Wednesday, January 27, 2010

iPad in the Classroom

Woomba jokes aside, Apple's iPad is tantalizing from an education IT standpoint.

I think a class set for $13,500 (30 x $450) would be an amazing opportunity.  That's still a steep price tag, but gradually rolling them out, at district volume prices might get you down to 1 cart/3 classrooms pretty quickly.  Sure, a lot of teachers might not be the best fit.  But the sort of closed-environment apps you could do on here would be amazing.  I've generally taught in lower income schools, everything from K to 12 and I could use these with every grade.  You usually can't count on kids having easy access to high speed internet outside class and so just the ability for targeted instruction ramps up dramatically.

The ability to set up custom content that targets ability would be incredible.  As you go up in grades, the ability spread gets worse and worse.  With an interactive textbooks the sky is really the limit.  You could do variable reading levels in science or history textbooks.  Assessment, both formative and cumulative could be in realtime, linked to parent emails.  Classwork could be tracked.  Rewards/incentives could be offered.  The possibilities for student-centered/driven instruction are really opened up.

The big difference between the tablet and the desktop/laptop is input.  Not only are they mobile, meaning they could be used in group-settings or field-work.  But they'd offer a broader range of tactile accessibility options.  Students are notoriously disorganized and the ability to save a notefile might be a real benefit to many students.  Being able to incorporate the tablet into instruction on a daily basis just frees up a whole range of options that wouldn't be practical when limited to shared lab use.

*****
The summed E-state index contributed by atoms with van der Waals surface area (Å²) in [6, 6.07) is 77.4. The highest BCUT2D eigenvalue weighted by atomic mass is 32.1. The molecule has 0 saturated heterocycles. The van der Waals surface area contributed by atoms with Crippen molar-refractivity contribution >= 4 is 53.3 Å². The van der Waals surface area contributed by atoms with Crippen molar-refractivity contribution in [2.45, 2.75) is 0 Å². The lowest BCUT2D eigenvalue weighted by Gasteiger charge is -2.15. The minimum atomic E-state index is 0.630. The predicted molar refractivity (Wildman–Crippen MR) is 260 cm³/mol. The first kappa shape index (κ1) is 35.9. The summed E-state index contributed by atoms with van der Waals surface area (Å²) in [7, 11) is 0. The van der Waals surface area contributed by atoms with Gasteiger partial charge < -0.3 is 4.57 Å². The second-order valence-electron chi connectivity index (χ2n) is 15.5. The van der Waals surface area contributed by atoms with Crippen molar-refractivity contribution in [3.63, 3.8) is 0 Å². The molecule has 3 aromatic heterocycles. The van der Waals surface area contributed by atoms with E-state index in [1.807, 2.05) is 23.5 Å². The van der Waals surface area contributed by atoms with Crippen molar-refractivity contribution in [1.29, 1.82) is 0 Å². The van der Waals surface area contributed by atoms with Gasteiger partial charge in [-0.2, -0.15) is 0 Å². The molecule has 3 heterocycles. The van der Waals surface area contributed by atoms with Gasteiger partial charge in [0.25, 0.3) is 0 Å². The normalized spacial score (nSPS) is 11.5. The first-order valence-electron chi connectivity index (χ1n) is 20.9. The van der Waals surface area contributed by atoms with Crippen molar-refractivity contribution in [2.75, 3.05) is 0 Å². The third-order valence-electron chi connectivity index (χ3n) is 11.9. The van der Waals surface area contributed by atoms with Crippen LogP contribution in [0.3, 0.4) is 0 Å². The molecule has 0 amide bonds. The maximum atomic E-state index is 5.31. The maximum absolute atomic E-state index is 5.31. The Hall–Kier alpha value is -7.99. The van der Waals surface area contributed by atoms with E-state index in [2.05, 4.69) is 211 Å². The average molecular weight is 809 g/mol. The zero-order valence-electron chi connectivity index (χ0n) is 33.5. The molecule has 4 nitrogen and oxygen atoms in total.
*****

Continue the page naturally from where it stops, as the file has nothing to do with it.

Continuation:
Cost and theft are definitely concerns.  But textbooks aren't really cheap either.  Weighed against the benefits, not the least of which might be teacher time spent waiting at the copy machine, I think less than $500 is pretty awesome.

But this is the kind of thing that requires real leadership on.  The more you put into it, the more it's going to work for your school.  With some bright IT folks, in touch with a good team of tech savvy teachers and administrators and there are a lot of really neat opportunities for even the most tech-resistant teacher.

1 comment:

  1. I think your point about real leadership is CRITICAL for this device's (and really for any technology's)success in the classroom. I think you bring up some good points about its highlights. See why I think educators should wait for 2.0 at